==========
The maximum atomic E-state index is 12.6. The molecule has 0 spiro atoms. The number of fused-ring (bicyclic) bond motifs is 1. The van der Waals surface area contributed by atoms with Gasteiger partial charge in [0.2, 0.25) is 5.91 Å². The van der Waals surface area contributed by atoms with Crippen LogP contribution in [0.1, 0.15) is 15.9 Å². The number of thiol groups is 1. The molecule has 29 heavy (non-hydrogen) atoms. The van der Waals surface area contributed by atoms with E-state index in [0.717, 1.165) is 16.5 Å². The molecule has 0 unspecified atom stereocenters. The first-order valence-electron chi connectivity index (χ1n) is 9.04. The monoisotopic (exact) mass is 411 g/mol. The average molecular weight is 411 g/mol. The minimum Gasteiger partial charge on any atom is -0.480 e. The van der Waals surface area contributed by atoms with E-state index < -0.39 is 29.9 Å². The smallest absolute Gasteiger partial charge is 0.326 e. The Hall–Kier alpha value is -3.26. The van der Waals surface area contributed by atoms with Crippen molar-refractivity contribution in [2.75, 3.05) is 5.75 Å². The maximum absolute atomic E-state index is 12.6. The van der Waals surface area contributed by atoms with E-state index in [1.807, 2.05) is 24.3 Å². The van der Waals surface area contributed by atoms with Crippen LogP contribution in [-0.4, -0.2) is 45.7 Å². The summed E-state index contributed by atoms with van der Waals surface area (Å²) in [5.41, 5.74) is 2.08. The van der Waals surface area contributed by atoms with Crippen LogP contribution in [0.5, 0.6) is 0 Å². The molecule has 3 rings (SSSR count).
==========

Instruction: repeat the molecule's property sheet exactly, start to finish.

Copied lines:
The maximum atomic E-state index is 12.6. The molecule has 0 spiro atoms. The number of fused-ring (bicyclic) bond motifs is 1. The van der Waals surface area contributed by atoms with Gasteiger partial charge in [0.2, 0.25) is 5.91 Å². The van der Waals surface area contributed by atoms with Crippen LogP contribution in [0.1, 0.15) is 15.9 Å². The number of thiol groups is 1. The molecule has 29 heavy (non-hydrogen) atoms. The van der Waals surface area contributed by atoms with E-state index in [0.717, 1.165) is 16.5 Å². The molecule has 0 unspecified atom stereocenters. The first-order valence-electron chi connectivity index (χ1n) is 9.04. The monoisotopic (exact) mass is 411 g/mol. The average molecular weight is 411 g/mol. The minimum Gasteiger partial charge on any atom is -0.480 e. The van der Waals surface area contributed by atoms with E-state index < -0.39 is 29.9 Å². The smallest absolute Gasteiger partial charge is 0.326 e. The Hall–Kier alpha value is -3.26. The van der Waals surface area contributed by atoms with Crippen molar-refractivity contribution in [2.75, 3.05) is 5.75 Å². The maximum absolute atomic E-state index is 12.6. The van der Waals surface area contributed by atoms with E-state index in [1.807, 2.05) is 24.3 Å². The van der Waals surface area contributed by atoms with Crippen LogP contribution in [-0.4, -0.2) is 45.7 Å². The summed E-state index contributed by atoms with van der Waals surface area (Å²) in [5.41, 5.74) is 2.08. The van der Waals surface area contributed by atoms with Crippen LogP contribution in [0.5, 0.6) is 0 Å². The molecule has 3 rings (SSSR count).